Homeowners eagerly wait for spring to fire up their lawnmowers. By now you have had time to service your lawn mower and get the blades sharpened or replaced. Change your engine oil and filter. Clean oil and a fresh filter will increase the life of an engine.
Dull blades are not good on your grass and leave a ragged appearance. Good sharp blades cut the grass evenly and make less work for your lawnmower.
Improper mowing heights is still a big problem. Scalping your grass is not healthy for your lawn. Be aware of different mowing heights for different types of grasses. Bermuda grass can stand being mowed at 1 inch, but St. Augustine can’t. St. Augustine should be mowed at 2 ½ to 3 inches. Improper mowing height can unnecessarily stress grass and cause disease problems.
When mowing, objects on the ground (for example- toys, rocks, debris, etc.) can become projectiles when struck by cutting blades. These objects can travel up to 200 miles per hour after leaving the discharge chute on a lawn mower.
Discharge chutes and openings are equipped with a protective guard or deflector to stop objects from becoming projectiles. This can be the plastic flap or metal plate on a lawn mower or the chains on a rotary cutter. The guard should be maintained and kept in good condition to remain effective.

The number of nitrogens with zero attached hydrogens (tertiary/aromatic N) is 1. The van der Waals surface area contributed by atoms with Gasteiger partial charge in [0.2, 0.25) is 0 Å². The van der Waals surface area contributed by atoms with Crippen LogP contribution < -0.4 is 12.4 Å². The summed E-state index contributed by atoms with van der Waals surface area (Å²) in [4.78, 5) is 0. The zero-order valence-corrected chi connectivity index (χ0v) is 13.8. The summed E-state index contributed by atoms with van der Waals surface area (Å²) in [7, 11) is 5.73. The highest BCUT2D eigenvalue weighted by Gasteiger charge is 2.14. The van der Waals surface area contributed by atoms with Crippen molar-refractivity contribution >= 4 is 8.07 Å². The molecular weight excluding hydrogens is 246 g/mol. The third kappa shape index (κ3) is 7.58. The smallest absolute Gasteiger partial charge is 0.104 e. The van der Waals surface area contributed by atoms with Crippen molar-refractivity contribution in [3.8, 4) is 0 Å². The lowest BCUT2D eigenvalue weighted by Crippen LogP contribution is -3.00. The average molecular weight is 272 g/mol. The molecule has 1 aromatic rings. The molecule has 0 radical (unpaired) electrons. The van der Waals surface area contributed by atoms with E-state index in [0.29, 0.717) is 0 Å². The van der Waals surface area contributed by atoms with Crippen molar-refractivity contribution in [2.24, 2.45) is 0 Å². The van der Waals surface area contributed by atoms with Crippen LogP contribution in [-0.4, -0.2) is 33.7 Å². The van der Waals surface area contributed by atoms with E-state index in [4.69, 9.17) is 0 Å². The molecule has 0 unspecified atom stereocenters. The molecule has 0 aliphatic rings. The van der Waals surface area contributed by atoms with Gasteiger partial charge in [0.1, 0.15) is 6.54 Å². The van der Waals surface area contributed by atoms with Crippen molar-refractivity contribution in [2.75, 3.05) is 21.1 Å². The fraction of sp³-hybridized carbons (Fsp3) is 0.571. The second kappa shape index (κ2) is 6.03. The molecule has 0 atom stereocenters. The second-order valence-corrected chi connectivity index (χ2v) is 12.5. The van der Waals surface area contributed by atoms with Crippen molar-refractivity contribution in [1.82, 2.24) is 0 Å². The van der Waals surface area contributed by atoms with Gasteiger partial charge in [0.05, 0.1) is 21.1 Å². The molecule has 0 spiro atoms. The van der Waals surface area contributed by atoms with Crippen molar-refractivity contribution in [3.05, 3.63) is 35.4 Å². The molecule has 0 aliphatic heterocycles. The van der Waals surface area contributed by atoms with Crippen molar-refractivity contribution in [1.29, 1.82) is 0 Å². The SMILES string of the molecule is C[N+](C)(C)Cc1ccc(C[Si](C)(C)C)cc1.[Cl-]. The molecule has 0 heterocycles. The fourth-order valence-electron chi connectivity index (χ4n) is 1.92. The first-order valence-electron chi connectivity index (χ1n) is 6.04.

A common and dangerous practice is tying up the deflector to increase grass flow from the mowers chute. This defeats the purpose of trying to reduce a thrown projectile’s speed. Objects can still be thrown out of the discharge; however, the deflector will reduce the speed of the object and the distance the object will travel.
Follow these tips to avoid injury and property damage while mowing:
1. Inspect the area to be mowed. Clear the work area as much as possible before you begin. Pick up sticks, rocks, wire and other debris before you begin to mow.
2. Keep children and bystanders away from the area. If someone or a vehicle is passing by, turn the cutting blades off.
3. Mow in a direction that blows discharge away from people, buildings, vehicles, and roadways. In addition to the obvious injuries to people and possible broken windows & holes in siding from projectiles, grass clippings themselves can be a danger to motorcyclists, and bicycle riders. Glass clippings are often blown on and left on roadways, which is equivalent to ice in the road for motorcycle and bicycle tires. This could lead to serious injuries and even death for those involved.
4. Shut off blade rotation when crossing a sidewalk, driveway or road. Also, always shut off blade rotation when driving the equipment to another area that needs mowing.
Source: Mississippi State University Extension Safety Newsletter, August 2020, Leslie Woolington